9. Saltgrass

    Saltgrass Excellent Member
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    If the partition is active, which it was not in the first attachment, have you done the Startup Repair with the other two drives disconnected?

    The first time you do the repair it will probably give you a message to just restart. The second and third times, you need to bypass that message and go to the repair options. After the first reboot, the OS should show up.
     
  10. jhmac77

    jhmac77 Senior Member

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    I am in the process of moving all info off of drive I, then format it. It is an active drive now, and use to be a boot drive. I will try to STARUP REPAIR after I remove everything from i:
     
  11. jhmac77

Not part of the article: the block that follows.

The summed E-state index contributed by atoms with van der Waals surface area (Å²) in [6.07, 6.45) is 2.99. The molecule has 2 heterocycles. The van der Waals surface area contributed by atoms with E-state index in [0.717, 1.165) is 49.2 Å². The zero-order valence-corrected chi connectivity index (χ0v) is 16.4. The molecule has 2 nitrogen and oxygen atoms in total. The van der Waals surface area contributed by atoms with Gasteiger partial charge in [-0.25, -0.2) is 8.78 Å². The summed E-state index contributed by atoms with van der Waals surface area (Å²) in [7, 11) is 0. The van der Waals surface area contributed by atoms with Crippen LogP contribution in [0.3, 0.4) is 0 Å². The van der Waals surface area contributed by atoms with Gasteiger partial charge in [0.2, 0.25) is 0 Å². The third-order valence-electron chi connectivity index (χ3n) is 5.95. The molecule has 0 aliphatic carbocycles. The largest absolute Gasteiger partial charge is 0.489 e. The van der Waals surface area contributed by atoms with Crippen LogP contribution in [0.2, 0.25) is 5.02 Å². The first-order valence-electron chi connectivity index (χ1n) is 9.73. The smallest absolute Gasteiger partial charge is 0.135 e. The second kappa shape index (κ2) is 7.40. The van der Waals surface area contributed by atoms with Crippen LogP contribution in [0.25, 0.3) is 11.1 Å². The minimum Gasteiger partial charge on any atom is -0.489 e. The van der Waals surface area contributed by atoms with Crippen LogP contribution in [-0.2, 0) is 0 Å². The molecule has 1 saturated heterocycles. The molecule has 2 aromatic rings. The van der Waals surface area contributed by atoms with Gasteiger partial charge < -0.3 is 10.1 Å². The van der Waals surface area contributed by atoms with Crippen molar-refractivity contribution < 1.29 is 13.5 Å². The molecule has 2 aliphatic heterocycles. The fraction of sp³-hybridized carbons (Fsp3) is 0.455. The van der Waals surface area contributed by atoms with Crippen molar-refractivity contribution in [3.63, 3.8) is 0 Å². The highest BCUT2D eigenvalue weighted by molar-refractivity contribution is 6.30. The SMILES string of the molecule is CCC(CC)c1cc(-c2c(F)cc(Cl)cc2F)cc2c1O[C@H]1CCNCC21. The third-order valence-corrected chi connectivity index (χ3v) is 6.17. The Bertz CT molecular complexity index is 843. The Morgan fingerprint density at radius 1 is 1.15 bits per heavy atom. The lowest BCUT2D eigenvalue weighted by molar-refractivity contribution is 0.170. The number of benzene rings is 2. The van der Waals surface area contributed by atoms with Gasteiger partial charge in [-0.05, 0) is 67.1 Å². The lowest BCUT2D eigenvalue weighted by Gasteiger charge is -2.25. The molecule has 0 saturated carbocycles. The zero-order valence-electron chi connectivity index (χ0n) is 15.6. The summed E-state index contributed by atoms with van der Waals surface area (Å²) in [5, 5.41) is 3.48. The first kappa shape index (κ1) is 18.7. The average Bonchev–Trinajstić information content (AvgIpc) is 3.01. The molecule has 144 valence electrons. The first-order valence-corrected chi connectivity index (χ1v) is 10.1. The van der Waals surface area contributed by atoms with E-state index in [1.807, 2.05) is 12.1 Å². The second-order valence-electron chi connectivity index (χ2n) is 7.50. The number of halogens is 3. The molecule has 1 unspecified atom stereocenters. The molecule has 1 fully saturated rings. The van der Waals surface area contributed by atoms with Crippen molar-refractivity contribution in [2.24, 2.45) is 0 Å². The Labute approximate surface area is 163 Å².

jhmac77 Senior Member

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    Problem solved!!! Halleluia!!! All I did was remove the active status from Drive I and now I have a menu with only C Drive
     
  12. jhmac77

    jhmac77 Senior Member

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    Problem solved. It is bringing up only C drive!!!
     
  13. whs

    whs Extraordinary Member

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  14. BIGBEARJEDI

    BIGBEARJEDI Honorable Member
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    jhmac77: don't know if you have solved your problem or not, as this was all over a month ago but I have some suggestions if you still didn't get it working. What tool were you using to partition your various hard drives? You appear to have way too many partitions, 3 on each drive. If you have 3 drives, why not use 1 drive for the boot drive (C: drive), and use the 2nd (D: drive) and the 3rd (E: drive) for various data or backup partitions. You have a total of 7 partitions on 3 drives, that's enough to confuse anyone.